Carrie Reichardt

From Wikipedia, the free encyclopedia
Jump to: navigation, search


Carrie Reichardt is a contemporary artist, who works from a mosaic-covered studio in London, The Treatment Rooms. A member of the Craftivism movement, Carrie Reichardt uses murals, ceramics, screen-printing and graphic design in her work. She is a dedicated advocate of the movement and curated one of the few exclusively Craftivist exhibitions in the UK,.[1]

Reichardt's preoccupation with seditious ceramics places her within an artistic tradition extending as far back as William Morris and the production of subversive souvenirs during the Victorian Jubilee. Her first solo exhibition, entitles Mad in England, provided an exploration of this theme, which she has continued to pursue in subsequent work.[2] Reichardt's most recent exhibition in the Mad in England series, timed to coincide with Elizabeth II's Diamond Jubilee, saw the artist inspired by the present day dissent evident in movements Occupy the City to UK Uncut.

Reichardt trained at Kingston University and received a First class degree in Fine Art from Leeds Metropolitan University. In 2009 she was invited to become Artist in Residence at Camberwell Art College as part of the Artists Access to Art Colleges programme. This initiative provides placements for visual artists and singers in higher and further education institutions across England.[3]

She followed this by a period as Artist in Residence at the Single Homeless Project. She remains a supporter, donating a percentage of the profits from some of her ‘Mad in England’ range to the charity. For the past two years she has exhibited at the Whitecross Street Party in Islington as part of her ongoing collaboration with the SHP.[4]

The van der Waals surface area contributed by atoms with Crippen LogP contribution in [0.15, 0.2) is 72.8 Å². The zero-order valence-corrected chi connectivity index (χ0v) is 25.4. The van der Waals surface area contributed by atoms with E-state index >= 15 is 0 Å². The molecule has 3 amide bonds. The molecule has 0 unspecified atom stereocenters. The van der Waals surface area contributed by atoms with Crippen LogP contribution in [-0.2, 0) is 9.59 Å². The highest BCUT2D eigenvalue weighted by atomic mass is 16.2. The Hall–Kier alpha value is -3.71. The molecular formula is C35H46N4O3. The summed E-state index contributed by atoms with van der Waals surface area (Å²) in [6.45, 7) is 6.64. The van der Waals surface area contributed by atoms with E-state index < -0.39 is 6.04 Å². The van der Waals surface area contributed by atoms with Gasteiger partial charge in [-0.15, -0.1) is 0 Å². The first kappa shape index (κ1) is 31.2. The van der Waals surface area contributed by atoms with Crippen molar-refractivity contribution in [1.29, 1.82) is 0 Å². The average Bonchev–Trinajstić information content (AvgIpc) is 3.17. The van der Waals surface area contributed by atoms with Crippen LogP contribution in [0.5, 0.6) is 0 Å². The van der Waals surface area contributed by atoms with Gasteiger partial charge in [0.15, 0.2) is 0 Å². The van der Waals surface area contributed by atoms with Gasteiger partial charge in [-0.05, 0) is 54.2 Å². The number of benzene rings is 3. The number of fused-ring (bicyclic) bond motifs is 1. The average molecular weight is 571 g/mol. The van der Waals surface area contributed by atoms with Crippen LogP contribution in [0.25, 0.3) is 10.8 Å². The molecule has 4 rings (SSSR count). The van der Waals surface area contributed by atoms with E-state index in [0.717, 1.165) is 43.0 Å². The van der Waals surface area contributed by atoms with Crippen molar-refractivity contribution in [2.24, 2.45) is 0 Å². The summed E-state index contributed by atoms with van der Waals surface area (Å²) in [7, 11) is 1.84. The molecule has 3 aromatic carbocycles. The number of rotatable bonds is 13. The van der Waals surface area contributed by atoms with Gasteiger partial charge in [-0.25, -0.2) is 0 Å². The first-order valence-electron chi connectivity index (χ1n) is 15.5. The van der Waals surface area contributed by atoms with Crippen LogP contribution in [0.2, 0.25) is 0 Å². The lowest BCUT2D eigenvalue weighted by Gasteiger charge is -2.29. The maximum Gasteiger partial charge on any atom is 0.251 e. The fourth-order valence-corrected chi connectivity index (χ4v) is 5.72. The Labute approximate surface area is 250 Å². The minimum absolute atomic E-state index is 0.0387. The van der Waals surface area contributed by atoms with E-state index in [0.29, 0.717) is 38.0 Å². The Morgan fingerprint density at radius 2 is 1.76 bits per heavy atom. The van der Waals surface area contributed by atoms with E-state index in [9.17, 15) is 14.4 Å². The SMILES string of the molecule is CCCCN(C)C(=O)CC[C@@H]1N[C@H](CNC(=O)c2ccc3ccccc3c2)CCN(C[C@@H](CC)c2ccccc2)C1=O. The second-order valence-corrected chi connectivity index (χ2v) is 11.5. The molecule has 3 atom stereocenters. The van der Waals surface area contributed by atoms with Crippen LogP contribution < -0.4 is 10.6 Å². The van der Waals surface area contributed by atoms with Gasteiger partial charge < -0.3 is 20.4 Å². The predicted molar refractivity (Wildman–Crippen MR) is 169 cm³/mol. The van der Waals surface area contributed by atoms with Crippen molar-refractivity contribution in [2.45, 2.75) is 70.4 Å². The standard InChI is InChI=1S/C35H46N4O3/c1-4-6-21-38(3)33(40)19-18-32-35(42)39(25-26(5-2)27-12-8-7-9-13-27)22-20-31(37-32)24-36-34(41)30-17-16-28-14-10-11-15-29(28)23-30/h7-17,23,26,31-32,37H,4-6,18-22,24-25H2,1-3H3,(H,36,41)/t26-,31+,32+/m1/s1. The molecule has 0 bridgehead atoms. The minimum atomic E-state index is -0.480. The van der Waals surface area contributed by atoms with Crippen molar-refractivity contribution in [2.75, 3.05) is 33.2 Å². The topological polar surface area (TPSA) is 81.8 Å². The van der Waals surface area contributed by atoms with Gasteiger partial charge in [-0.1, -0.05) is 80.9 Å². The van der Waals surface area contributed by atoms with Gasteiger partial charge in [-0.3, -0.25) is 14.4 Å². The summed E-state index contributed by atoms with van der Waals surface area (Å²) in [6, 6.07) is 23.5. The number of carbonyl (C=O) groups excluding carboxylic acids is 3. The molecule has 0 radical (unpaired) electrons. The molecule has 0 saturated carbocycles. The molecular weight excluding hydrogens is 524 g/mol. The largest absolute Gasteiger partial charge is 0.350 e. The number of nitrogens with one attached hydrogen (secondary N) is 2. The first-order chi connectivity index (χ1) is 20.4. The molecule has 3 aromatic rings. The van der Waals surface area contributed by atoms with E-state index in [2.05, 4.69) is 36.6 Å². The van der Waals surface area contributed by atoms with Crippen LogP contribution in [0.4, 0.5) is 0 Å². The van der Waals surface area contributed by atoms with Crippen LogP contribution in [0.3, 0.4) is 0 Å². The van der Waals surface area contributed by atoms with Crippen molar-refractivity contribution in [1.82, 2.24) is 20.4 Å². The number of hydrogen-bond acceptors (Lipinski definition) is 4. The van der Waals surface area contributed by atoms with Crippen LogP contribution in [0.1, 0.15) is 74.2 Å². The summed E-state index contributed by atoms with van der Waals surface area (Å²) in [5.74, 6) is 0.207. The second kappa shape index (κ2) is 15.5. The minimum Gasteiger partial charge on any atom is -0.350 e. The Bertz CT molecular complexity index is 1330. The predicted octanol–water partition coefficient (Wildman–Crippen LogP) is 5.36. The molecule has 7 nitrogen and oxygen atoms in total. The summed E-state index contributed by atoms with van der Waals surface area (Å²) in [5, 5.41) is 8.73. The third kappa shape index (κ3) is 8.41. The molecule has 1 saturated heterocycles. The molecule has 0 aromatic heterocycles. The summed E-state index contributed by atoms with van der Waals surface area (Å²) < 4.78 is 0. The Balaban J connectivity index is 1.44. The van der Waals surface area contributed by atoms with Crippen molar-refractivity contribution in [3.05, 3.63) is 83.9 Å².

Carrie Reichardt has spoken on the use of craft and art as protest, most recently for National Museums Liverpool’s International Women’s Day lectures in March 2012.[5] She has also represented the UK as part of a group of international artists invited to mosaic the Argentinian Government building in Buenos Aires.

Her recent work includes:

  • The Tiki Love Truck – commissioned by ‘Walk the Plank’, specialists in outdoor performance. This mosaic-covered pick-up truck, was dedicated to the memory of a death-row inmate. Winning first prize at the inaugural parade in Manchester, the truck has since participated in the Illuminated Parade in Blackpool,[6] and the Glowmobile Parade in Gateshead.
  • Trojan Horse –a life-sized resin horse, with a skull for a face and coated in a mosaic ofinformation about the abuse of horses, made in collaboration with sculptor, Nick Reynolds. This protest against equestrian cruelty was displayed at the Cheltenham Festival Races, an event symbolic of the British establishment and an international centre of horse racing. The project was featured in The Guardian
  • The London Elephant Parade 2010 – Carrie’s mosaic elephant, ‘Phoolan’, was part of the largest ever public art event [7] – taking place outside London’s Natural History Museum
  • The Milan Elephant Parade – this joint project with Reynolds was inspired by the revolutionary spirit spreading across the world and conveyed the message that ending capitalism is the only true way to save the elephant and the planet.[8] The elephant was displayed outside the Triennale di Milano Museum of Art.
  • Mary Bamber, a life-sized ceramic-adorned figure of the revolutionary socialist, Mary Bamber, now on permanent display at the Museum of Liverpool.[9]

Richart is best known for her anarchic crockery, where vintage floral, kitsch, royal and religious crockery is given a new twist by re-firing with layers of new ceramic decals. They are modified in a "radical use of traditional things", along with skulls, cheeky slogans and political statements.

Carrie Reichardt’s work has featured in the press including, The Observer, The Guardian, The Evening Standard, Tile and Stone and in several books including; ‘1000 Ideas for Creative Reuse,’ Garth Johnson, ‘Mural Art No 2’, Kirikos Iosifidis and ‘The Idler 42 - Smash the System’ – Tom Hodgkinson.

References[edit]

  1. ^ Renegade Potters and Extreme Craft
  2. ^ Mad in England
  3. ^ Artist in Residence, Camberwell
  4. ^ Whitecross Street Party
  5. ^ International Women's day Lectures
  6. ^ Illuminated Parade, Blackpool Archived October 10, 2008, at the Wayback Machine.
  7. ^ Elephant Parade Archived April 22, 2012, at the Wayback Machine.
  8. ^ Milan Elephant Parade
  9. ^ Mary Bamber

External links[edit]